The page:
The film tells of a camping trip that a couple decided to make but turn into a bad path. Now, that journey turns into a frightening ordeal when they stumble into a terrible crime scene that reveals an incredibly dangerous secret.
It works one's nerves over with skill, jumbling up its story's chronology in disorienting ways, and delivering a survivalist saga whose unnerving impact stems in large part from its refusal to shy away from the suddenness -- and ugliness -- of violence.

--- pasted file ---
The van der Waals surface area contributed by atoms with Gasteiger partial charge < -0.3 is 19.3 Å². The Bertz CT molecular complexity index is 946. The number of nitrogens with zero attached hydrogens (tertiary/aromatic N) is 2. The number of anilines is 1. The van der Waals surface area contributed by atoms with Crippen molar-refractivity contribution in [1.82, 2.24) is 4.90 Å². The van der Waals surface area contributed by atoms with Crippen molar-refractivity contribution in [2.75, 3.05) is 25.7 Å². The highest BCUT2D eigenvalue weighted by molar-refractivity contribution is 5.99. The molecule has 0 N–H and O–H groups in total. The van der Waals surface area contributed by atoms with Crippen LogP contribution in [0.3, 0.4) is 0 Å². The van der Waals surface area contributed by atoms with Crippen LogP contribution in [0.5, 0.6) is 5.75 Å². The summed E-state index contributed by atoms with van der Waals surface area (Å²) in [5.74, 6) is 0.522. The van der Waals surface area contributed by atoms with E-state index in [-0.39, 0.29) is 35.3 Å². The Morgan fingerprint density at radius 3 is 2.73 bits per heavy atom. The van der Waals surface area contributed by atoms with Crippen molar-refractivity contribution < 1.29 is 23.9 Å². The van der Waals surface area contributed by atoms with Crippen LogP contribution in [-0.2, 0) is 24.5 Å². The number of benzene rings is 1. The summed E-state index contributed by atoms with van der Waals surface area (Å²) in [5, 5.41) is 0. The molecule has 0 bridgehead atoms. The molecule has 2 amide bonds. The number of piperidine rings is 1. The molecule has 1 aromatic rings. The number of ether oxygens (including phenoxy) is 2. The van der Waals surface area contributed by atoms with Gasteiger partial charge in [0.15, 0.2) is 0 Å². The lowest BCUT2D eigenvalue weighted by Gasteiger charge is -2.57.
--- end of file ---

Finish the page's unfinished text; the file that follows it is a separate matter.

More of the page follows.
Familiarity isn't a stumbling block for Power. He has a good eye for breathtaking shots in the most literal way possible, blocking scenes to maximize their chance of snatching the air right out of your lungs.
Killing Ground makes a genuine and wholehearted effort to be something different, and to a certain extent succeeds, but with the rest of it being too much of more of the same it doesn't stand out quite as much as it hopes to.
One thing Power mostly gets right is that he spends enough time with both the predators and their victims, separately, so that you start to care for the latter even if you don't fully understand the motivations of the former.